Devastated by the civil wars of the 17th century or by the neglect and deliberate destruction of their owners who saw them as archaic and barbaric, the vast majority of Scottish baronial castles built between 1250 and 1450 survive as little more than skeletal ruins. These reminders of Scotland's past have captured the imaginations of romantics, artists, writers and tourists since the late 18th century. Often set in spectacular surroundings, on cliff-tops, islands, and gorges, their ruined grandeur evokes a medieval world of sieges, banquets and murders, and provides a rare physical link with the Anglo-Scottish wars of Robert the Bruce and William Wallace.
This book examines the three periods of castle building in the years 1250-1450: the years of peace in the late 13th century; the six decades of war with the English when the castles became key centers for garrisons and government; and the post-war era of castle building and reconstruction. Covering castles in the Isles, the Lowlands and the Highlands, and featuring some of the most striking examples of the art, such as Caelaverock and Bothwell this book presents the story of these monuments in an accessible and highly-illustrated format.
About the Author
Dr. Michael Brown is a lecturer in the Department of Scottish History at the University of St Andrews, Scotland. His principal interests center on the political society of Scotland c.1250-1500, the relationships between the various communities of the British Isles during the same period, and the role of the castle in medieval Scotland. His published work includes studies of the practice and ideology of royal and aristocratic lordship in Scotland, warfare in medieval Scotland, and a biography of James I. This is his first book for Osprey Publishing.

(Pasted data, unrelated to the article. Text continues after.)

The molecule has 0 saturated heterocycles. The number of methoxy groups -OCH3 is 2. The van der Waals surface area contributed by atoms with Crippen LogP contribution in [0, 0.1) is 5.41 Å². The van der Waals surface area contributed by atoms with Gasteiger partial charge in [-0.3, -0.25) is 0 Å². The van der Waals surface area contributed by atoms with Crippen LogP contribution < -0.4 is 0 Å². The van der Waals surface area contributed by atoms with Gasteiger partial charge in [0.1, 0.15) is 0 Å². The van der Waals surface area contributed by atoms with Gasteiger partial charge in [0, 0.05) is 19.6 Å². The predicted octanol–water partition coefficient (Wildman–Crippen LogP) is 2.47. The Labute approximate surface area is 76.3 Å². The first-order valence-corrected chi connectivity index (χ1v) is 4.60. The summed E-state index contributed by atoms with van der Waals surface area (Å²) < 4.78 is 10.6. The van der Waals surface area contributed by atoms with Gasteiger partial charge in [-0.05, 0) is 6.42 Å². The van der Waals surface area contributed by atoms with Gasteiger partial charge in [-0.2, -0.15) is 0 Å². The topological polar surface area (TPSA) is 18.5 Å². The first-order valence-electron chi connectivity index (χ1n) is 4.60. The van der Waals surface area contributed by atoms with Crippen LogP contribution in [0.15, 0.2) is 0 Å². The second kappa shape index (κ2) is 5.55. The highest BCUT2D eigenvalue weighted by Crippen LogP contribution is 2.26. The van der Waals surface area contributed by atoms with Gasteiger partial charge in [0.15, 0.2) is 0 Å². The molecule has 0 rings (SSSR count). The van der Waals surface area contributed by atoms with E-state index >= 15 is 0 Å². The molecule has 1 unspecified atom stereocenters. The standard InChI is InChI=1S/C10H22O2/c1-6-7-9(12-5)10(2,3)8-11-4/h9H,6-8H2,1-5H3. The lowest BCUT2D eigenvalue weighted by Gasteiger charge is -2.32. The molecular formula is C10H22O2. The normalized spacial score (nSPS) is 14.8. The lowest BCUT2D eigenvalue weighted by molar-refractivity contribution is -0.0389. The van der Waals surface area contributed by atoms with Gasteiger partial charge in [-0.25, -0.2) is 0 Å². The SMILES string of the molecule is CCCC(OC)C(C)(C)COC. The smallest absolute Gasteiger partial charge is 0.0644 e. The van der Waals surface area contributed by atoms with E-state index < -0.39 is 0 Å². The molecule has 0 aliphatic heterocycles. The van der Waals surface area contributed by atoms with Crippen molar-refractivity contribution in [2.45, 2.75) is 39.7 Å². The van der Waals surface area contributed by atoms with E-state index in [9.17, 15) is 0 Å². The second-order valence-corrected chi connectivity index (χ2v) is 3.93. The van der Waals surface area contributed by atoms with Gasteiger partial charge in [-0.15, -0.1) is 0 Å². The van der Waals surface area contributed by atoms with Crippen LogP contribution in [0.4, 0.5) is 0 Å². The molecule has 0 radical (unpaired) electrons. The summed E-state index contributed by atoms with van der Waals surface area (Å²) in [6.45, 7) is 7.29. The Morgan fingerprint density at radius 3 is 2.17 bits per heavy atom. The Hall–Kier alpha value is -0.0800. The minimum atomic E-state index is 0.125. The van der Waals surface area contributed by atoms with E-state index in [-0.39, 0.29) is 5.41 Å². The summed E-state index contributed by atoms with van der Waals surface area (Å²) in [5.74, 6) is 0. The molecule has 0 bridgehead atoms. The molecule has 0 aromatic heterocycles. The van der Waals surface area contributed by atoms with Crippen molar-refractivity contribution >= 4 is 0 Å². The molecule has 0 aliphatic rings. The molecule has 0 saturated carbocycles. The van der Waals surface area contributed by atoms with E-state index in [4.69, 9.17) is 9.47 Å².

"This is a well-written and well-illustrated look into Scottish fortifications. It is highly recommended to anyone with an interest in fortifications before the age of gunpowder." -Bolling Smith, The Coast Defense Journal (July 2009)
"Not too many books cover the castles of Scotland since so few of them are left which have not been heavily modified after the Middle Ages such as Stirling Castle.The book covers the design and use of a number of the important castles, which were often characterized by their large round towers and other structures. Some were located on heights and islands making them stand out. ...the drawings are excellent recreations of the castles... This work is a good introduction to this period of Scottish history and castles." -JE Kauffman, siteo.net (May 2009)
"Overall, it is an excellent book on a subject that is both historically significant and fascinating to read. It is one I can highly recommend." -Scott Van Aken, www.modelingmadness.com (April 2009)